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Minimalist shoes are designed to fit around the toes and the feet and can be akin to going barefoot, so you may wonder, why are they so expensive? After all, the average price for these shoes is about $100.
Minimalist shoes are so expensive in part because they’re so popular and look appealing. Lots of people want them, so manufacturers can afford to drive up the prices. The improved performance quality they promise also influences the cost, making them pricier than the average shoe.
After reviewing the prices of minimalist shoes, you may be wondering if these are for you. Do they indeed offer better performance than a standard pair of running shoes? Do they support your feet or could they cause long-term damage? In this article, we’ll answer those questions and more.
A Basic Definition of Minimalist Shoes
We thought it’d be best to start with a definition of minimalist shoes, just so you’re imaging the same footwear we’re discussing. Minimalist shoes are named such because they’re among the most simply designed shoes on the market. The shoe can offer “minimal interference with the natural movement of the foot due to its high flexibility…and the absence of motion control and stability devices” according to The Journal of Foot and Ankle Research.
The characteristics of most minimalist shoes are:
- Sole protection to avoid scraping and cutting the feet on rough terrain
- Improved sensory contact due to the shoe design
- Weighing less than other sneakers and running shoes
- Slim soles
- Less cushioning than most shoes
Some shoe brands also make what are called barefoot running shoes. Although these look a lot like minimalist shoes, there are differences between the two types of footwear. Minimalist shoes have a closed toe box. Arch support and cushioning are limited, and there’s a four-millimeter heel-to-toe drop (sometimes up to eight millimeters).
Barefoot running shoes often lack the precise toe fit of minimalist shoes. Some people call them duck feet for that very reason. With a wide toe box, a slimmer sole (of three to 10 millimeters), less heel cushioning, no support at the arches, and no heel-to-toe drop, they fit and function differently as well.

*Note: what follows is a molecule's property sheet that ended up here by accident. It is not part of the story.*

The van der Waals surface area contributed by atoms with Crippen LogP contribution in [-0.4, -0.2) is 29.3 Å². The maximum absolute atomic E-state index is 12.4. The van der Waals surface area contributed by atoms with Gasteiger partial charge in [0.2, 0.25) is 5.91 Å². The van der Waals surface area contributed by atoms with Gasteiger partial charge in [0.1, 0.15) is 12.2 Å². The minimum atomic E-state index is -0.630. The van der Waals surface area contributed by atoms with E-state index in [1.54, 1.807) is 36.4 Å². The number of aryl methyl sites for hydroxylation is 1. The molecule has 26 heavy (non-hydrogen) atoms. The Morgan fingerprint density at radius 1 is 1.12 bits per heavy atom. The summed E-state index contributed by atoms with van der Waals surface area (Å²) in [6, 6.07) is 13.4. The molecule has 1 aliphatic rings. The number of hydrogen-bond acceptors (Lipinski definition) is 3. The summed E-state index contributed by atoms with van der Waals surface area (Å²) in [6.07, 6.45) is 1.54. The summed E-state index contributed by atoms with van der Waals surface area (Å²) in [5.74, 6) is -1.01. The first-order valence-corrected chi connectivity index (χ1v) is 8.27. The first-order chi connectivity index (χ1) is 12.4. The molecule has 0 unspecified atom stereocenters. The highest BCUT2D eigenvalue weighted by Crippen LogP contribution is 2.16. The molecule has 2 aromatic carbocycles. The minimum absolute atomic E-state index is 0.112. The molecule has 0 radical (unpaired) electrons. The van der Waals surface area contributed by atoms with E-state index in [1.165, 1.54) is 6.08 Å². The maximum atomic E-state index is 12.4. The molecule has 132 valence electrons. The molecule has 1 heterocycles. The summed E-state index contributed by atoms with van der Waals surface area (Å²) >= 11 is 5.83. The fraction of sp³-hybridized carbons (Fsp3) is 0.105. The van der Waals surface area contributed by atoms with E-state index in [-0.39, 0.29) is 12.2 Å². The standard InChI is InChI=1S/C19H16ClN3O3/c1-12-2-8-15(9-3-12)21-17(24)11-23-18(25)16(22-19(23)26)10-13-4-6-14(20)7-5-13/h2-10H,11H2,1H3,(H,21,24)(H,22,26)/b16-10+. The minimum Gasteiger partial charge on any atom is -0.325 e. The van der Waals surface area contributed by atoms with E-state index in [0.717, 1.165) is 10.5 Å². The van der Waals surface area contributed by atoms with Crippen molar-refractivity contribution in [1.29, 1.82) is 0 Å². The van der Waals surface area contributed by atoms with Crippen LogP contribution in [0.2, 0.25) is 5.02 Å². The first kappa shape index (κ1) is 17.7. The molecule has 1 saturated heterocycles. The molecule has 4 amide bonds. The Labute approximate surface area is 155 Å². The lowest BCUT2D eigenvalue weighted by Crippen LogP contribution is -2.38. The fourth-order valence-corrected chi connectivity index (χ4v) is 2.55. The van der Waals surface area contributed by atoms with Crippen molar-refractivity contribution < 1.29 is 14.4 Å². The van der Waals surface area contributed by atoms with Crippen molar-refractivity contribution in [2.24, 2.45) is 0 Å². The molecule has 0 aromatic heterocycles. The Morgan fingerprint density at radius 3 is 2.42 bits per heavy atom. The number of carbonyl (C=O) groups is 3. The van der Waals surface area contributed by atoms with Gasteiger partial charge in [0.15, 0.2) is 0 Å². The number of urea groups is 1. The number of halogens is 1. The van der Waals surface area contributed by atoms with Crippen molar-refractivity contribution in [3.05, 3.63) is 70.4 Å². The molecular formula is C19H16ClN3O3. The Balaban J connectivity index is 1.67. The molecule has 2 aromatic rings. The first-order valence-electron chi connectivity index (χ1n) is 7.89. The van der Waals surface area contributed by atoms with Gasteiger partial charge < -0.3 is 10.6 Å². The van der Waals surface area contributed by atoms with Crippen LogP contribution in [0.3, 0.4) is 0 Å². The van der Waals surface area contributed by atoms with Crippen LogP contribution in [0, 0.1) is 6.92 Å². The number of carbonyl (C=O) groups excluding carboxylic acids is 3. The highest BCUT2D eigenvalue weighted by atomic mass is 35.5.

Why Are Minimalist Shoes So Expensive?
Depending on the brand (which we’ll discuss next), you could pay as much as $100 and up for a good pair of minimalist shoes. Why is this? Let’s expand now on the reasons we touched on in the intro.
You don’t even have to be a runner to have heard of or seen someone wearing minimalist shoes. These shoes are a hot new trend, and, like any trend, they’re at a premium. That gives the manufacturers the license to boost the prices to meet the growing demand. This is basic economics at work.
Although minimalist shoes are slimmer than most other running shoes, they still require the same materials. The design is often even more precise, too. The soles, toe box, and cushioning must be just so for them to qualify as minimalist footwear. Like any running shoe, manufacturers also offer many customizable features on minimalist shoes, such as the exterior color. All these factors contribute to the higher price tag on this footwear.
Among the biggest reason minimalist shoes are catching on is because of the improved performance this footwear promises. Looking at the Nike Men’s Free RN minimalist running shoe as an example, these claim lasting durability with a rubber and foam outsole at the heel and toe.
You’re also supposed to be able to walk more easily with a rounded heel, which can move with you as your feet hit the ground. The shoes will contract and expand with every step you take, feeling less like shoes and more like going barefoot. The open knit stitch fabric at the shoe’s top allows your feet to breathe better. This reduces overheating as you run.
That’s just one example of the many minimalist shoes on the market. These brands all promise support and durability with a shoe that’s less clunky and heavy. In short, it’s easier and more comfortable to run in minimalist shoes.
Which Brands Make Minimalist Shoes and How Much Do They Cost?
The good news is that almost every major shoe brand has jumped on the minimalist shoe bandwagon. The price points differ from brand to brand. In that regard, minimalist shoes are just like any other running footwear. You wouldn’t expect to pay as much for a pair of New Balances as you would for Nikes, and that’s true with minimalist footwear, too.
Here are some brands and their price points for your perusal.